to popular belief, your wimpel need not be uncomfortable. Because of the
lack of textile evidence, we have to use other sources, such as related
finds, manuscript pictures and literary evidence to give us a picture of
what people wore. This makes it so much easier to decide on something that
is comfortable and yet looks right.
Unfortunately, once married, all good Christian women
(and most were Christian by this time) had to cover their heads. There are
three possible reasons for this:
wimples shown in the art of the time are all voluminous looking things,
covering the forehead, neck and coming down over the
shoulders. They all have many folds in them where they pass over the
head, which some interpreters have suggested, may be produced by the
hair bundled on top of the head, to which the wimple could be pinned.
As they are all fairly loose looking things (though in all cases except
the vices no hair is visible), some form of fixing would be necessary,
and this is indicated by a few literary references to 'haer-naedls'
and 'feax-preons'. Literary references are also made to caps, 'cæppe'
and 'hæt', the cap which could be worn under the wimple and
have the wimple pinned to it. None of these names give us any clue
to the shape of the garment in question, so we can use our own discretion,
providing the result covers fore-head, ears, neck and part of the
From the manuscript evidence the wimple would appear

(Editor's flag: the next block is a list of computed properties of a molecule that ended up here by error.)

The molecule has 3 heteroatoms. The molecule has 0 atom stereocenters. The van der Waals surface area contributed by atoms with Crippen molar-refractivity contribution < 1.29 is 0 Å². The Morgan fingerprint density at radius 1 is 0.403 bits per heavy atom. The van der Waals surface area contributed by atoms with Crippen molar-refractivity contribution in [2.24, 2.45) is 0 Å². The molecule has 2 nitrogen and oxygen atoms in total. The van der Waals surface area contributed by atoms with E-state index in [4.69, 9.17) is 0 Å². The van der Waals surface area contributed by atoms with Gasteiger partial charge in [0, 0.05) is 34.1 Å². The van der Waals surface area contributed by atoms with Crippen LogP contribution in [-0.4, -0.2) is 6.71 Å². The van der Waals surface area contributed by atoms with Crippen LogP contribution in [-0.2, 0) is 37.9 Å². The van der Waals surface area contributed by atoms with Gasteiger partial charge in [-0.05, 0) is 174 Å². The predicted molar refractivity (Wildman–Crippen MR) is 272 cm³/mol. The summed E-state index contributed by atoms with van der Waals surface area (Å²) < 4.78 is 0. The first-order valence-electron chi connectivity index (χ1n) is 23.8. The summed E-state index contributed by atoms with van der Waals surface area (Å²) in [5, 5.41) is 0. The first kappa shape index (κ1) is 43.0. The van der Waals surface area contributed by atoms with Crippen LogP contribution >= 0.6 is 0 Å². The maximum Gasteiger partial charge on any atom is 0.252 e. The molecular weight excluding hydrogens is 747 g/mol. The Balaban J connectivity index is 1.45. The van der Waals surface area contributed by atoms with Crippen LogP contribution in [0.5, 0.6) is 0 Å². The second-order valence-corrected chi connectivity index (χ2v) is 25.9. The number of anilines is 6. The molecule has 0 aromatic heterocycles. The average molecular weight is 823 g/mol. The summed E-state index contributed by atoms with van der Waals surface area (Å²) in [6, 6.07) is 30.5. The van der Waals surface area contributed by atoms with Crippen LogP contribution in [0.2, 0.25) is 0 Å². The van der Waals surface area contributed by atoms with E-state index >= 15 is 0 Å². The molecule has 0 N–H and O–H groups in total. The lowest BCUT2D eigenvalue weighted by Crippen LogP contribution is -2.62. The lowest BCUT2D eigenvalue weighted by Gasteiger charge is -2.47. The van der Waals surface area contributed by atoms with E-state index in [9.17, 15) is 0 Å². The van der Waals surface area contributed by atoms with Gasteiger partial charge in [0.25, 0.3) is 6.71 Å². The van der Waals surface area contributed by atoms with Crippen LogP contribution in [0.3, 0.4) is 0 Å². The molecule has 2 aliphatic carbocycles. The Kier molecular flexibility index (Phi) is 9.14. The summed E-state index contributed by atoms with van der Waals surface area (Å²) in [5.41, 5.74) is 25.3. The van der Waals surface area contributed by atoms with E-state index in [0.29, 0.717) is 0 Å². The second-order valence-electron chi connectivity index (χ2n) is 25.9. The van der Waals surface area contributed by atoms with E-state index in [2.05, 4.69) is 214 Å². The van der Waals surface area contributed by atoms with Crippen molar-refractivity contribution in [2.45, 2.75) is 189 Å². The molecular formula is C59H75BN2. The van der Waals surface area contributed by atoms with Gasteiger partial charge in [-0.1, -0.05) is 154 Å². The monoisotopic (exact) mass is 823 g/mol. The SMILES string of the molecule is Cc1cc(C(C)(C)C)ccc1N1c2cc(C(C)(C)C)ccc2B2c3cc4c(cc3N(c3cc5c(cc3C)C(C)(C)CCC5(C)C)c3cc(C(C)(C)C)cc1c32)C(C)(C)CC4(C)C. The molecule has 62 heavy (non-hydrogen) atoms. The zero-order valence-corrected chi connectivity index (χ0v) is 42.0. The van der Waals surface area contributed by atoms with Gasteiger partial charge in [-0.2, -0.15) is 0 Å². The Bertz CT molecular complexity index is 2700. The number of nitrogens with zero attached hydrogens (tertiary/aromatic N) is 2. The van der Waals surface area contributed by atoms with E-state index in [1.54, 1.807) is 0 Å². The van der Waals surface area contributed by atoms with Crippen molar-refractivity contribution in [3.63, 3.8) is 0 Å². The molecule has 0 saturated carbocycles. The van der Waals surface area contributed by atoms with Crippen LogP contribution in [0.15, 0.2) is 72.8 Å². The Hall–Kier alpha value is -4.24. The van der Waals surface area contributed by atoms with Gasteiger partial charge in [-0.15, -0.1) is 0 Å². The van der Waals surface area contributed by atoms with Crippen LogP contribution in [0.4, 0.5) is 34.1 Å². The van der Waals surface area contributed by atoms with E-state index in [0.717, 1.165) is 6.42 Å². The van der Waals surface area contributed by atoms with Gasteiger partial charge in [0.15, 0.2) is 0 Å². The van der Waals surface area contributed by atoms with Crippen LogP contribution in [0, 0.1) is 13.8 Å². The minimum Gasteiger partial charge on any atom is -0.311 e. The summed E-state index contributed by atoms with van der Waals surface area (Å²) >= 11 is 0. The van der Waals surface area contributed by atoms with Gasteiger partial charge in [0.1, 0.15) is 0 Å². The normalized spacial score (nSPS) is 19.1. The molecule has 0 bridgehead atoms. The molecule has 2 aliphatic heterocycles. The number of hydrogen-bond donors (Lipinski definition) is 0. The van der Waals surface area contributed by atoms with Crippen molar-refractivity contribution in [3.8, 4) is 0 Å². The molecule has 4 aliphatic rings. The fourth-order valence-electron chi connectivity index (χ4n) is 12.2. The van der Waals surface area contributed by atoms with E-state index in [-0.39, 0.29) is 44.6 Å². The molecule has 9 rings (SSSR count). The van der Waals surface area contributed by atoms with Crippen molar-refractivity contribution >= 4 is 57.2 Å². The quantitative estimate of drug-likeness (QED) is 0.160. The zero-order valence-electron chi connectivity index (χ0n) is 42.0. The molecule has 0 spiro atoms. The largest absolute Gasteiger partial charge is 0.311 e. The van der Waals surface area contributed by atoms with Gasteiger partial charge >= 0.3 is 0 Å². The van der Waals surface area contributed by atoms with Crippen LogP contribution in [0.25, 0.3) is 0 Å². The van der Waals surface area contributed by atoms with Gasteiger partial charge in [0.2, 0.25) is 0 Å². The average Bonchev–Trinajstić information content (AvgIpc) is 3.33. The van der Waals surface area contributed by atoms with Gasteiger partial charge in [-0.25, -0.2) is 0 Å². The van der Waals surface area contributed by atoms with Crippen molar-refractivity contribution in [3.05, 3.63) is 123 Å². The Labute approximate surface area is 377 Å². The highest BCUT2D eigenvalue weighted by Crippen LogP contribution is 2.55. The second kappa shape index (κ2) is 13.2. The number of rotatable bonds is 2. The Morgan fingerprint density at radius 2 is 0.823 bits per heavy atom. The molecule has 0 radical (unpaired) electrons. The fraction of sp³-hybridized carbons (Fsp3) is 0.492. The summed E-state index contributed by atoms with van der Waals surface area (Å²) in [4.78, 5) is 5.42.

to be made of the same fabric as the under-dress (as they are similarly
coloured), which is linen. However, this needn't be the natural colour
of the linen, but could be any colour available to that person's class.
1. Etheldreda, from London, BL
MS Additional 49598, fol . 90v.
wimples are plain, although one illustration of a group of nuns from
Barking shows the wimples with embroidered decoration over the forehead
of lines, dots and circles. The nuns of Barking were reprimanded for
the frivolity of their clothes, as those that had given their lives
to God were supposed to shun luxury and live simple lives.
|Fig 2. Heads
of figures from London, Lambeth Palace Library MS 200, fol. 68v.
The head-band or
'fillet' was also worn by married women, either under the wimple,
so the wimple could be pinned to it, or over the wimple (Fig
3), holding it in place.
So far, there are three types of wimple worn by
- the simple wrap around
- the hood-type
- the circle with hole
|Fig 3. Woman
with fillet, from London, BL MS Cotton Claudius B iv, fol. 76.